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‘All Light Everywhere’ Review: Documentary on Surveillance Society Shows How Cameras Are Killing Us

Sundance: Theo Anthony follows up "Rat Film" with a provocative look at the connection between modern cameras and weapons of destruction.

A still from All Light, Everywhere by Theo Anthony, an official selection of the U.S. Documentary Competition at the 2021 Sundance Film Festival. Courtesy of Sundance Institute | photo by Corey Hughes.All photos are copyrighted and may be used by press only for the purpose of news or editorial coverage of Sundance Institute programs. Photos must be accompanied by a credit to the photographer and/or 'Courtesy of Sundance Institute.' Unauthorized use, alteration, reproduction or sale of logos and/or photos is strictly prohibited.

“All Light Everywhere”

All Light Everywhere” winds its way through fragmentary observations about modern surveillance society, unearthing a wide range of amorphous connections about its subject. However, Theo Anthony’s ambitious documentary unearths one brilliant connection — a fascinating lineage between the camera and the gun — and roots it in historical fact. For that reason alone, the filmmaker’s strange and alluring rumination on the ways technology exerts control over human life is a worthy follow-up to his 2016 debut “Rat Film,” which used Baltimore’s rodent infestation as a savvy metaphor for gentrification. Though the results are less cohesive this time, “All Light Everywhere” provides another compelling riff on the ominous forces governing everyday life that’s both alarming and awe-inspiring at once.

Anthony begins with a striking visual metaphor, reveling in the blind spot of the optic nerve, and setting the stage for an investigation into how little we see about the way the world looks back at us. The ensuing chapter-based saga careens from a warehouse that develops tasers and police body cameras, to training sessions for officers who wear the devices, the machinations of a spy plane entrepreneur, and the history of camera pigeons in WWI. An experiment with neural response comes and goes, if for no other reason than to deepen a sense of Orwellian themes at work. In the most compelling passages, he journeys back to the late 19th century, unearthing the little-known history of astrophotography and mug shots, finding a remarkable set of connections between camera technology and weapons of war. All of that comes full circle in a climactic confrontation about the nature of privacy in a world governed by corporate power.

It’s a lot to take in, and not every pathway leads to a gratifying outcome, but Anthony’s enigmatic style keeps the intrigue factor high throughout. As with “Rat Film,” a dispassionate voiceover creeps into the story to explain some of the more significant historical details, adding a cerebral quality to the journey that occasionally morphs into abstract tangents (“form is only a snapshot view of transition”) that don’t always serve the bigger picture. Nevertheless, it’s easy to imagine a lesser documentary on any one of the subjects that Anthony stuffs into individual chapters, and fascinating to watch him sort through them all in search of greater meaning.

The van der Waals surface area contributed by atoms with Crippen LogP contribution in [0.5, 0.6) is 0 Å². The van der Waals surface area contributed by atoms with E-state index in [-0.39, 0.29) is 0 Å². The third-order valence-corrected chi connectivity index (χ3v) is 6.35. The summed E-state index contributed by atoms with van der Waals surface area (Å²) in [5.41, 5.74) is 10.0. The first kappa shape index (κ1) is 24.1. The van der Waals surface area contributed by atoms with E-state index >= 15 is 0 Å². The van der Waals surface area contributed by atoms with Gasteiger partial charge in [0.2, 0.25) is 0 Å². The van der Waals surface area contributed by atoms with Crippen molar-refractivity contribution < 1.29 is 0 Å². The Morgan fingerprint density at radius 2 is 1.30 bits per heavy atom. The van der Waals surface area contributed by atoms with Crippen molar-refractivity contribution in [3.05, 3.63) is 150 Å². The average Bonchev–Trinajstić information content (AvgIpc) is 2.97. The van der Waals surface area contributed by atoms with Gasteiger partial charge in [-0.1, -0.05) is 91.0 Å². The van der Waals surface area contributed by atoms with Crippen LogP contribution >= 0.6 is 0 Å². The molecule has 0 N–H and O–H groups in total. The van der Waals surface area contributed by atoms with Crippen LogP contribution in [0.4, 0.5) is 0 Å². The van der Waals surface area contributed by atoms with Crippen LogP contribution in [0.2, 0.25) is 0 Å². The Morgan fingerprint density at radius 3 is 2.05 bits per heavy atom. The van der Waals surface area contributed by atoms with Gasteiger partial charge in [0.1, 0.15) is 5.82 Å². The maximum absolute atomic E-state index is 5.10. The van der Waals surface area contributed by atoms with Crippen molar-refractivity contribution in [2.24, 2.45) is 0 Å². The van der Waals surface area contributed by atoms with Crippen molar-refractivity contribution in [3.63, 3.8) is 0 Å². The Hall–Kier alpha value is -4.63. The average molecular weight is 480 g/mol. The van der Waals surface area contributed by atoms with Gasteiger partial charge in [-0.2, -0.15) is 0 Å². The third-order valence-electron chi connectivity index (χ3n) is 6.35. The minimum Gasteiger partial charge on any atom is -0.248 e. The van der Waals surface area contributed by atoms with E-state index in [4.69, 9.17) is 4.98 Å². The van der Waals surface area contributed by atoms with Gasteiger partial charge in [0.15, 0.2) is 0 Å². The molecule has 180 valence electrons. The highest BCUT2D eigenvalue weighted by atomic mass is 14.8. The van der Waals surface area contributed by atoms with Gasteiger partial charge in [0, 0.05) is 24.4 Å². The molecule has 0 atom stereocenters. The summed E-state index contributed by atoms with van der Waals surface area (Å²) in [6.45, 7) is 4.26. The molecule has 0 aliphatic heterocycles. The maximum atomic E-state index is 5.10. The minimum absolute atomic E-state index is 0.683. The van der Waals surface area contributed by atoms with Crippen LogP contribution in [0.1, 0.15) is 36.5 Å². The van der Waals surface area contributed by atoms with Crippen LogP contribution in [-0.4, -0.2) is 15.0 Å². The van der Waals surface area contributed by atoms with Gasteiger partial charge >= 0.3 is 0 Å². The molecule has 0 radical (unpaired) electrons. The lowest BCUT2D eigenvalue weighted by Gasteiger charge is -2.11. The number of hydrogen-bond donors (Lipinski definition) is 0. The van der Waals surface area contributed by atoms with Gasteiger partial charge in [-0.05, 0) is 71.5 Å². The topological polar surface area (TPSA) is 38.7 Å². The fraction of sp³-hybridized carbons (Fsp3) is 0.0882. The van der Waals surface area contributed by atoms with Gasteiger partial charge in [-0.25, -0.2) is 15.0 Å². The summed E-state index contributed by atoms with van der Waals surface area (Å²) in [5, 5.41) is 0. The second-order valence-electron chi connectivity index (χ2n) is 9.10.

One of the more alarming chapters finds Anthony visiting the headquarters of Axon Enterprise, the Arizona taser development company, as a corporate executive leads the camera through an assembly line and demonstrates the precision of its advanced tech. The danger arises by implication: We learn, for example, how the camera on a taser adopts the perspective of the shooter — essentially adopting his point-of-view, and creating a one-sided version of events as they happen. Later, in a police training session, officers learn how the continuous uploading of footage helps them put violent confrontations in context. Theoretically, that means greater accountability — but it also seems to encourage a greater ease with violent action, under the assumption that the camera will always exonerate them later.

In many of these segments, Anthony’s camera becomes part of the drama, a reminder of the many surveillance layers at work in every scene. It’s a compelling device in parts and distracting at others, much like the ever-present captions that sometimes replace the voiceover when explaining the backdrop of certain scenes. “All Light Everywhere” throws a lot on the screen, speeding forward with the zestful energy of Godard, and demands viewers get lost in its peculiar wavelength.

Pay attention, though, and its greatest arguments hold unique appeal. After the movie explains how the first portable camera was built on the same technology used for artillery, it’s no big jump for Anthony to show how a spy plane hovering over the Baltimore area keeps that correlation alive. As Dan Deacon’s ominous score fuses the various passages together, the movie blends its disparate time periods into a riveting meditation on the forces that compelled society to take control of its populace as the tools evolved to help make that happen.

It all builds to a remarkable climactic set piece, which finds a Baltimore community meeting — entirely populated by people of color — revolting against the white spy plane scion attempting to convince them that the object is there for their own good. Instead, they resist the idea of giving up privacy so that an unseen presence can solve crimes since it’s always a one-sided proposition. “Turn the camera around,” one man says, “and you will make it palpable.” No matter where it wanders, “All Light Everywhere” always makes it clear that cameras can kill us just as much as the guns that inspired them. The only possible escape lies in figuring out who’s pulling the trigger.

Grade: B

“All Light Everywhere” premiered in the U.S. Documentary Competition section at the 2021 Sundance Film Festival. It is currently seeking U.S. distribution.

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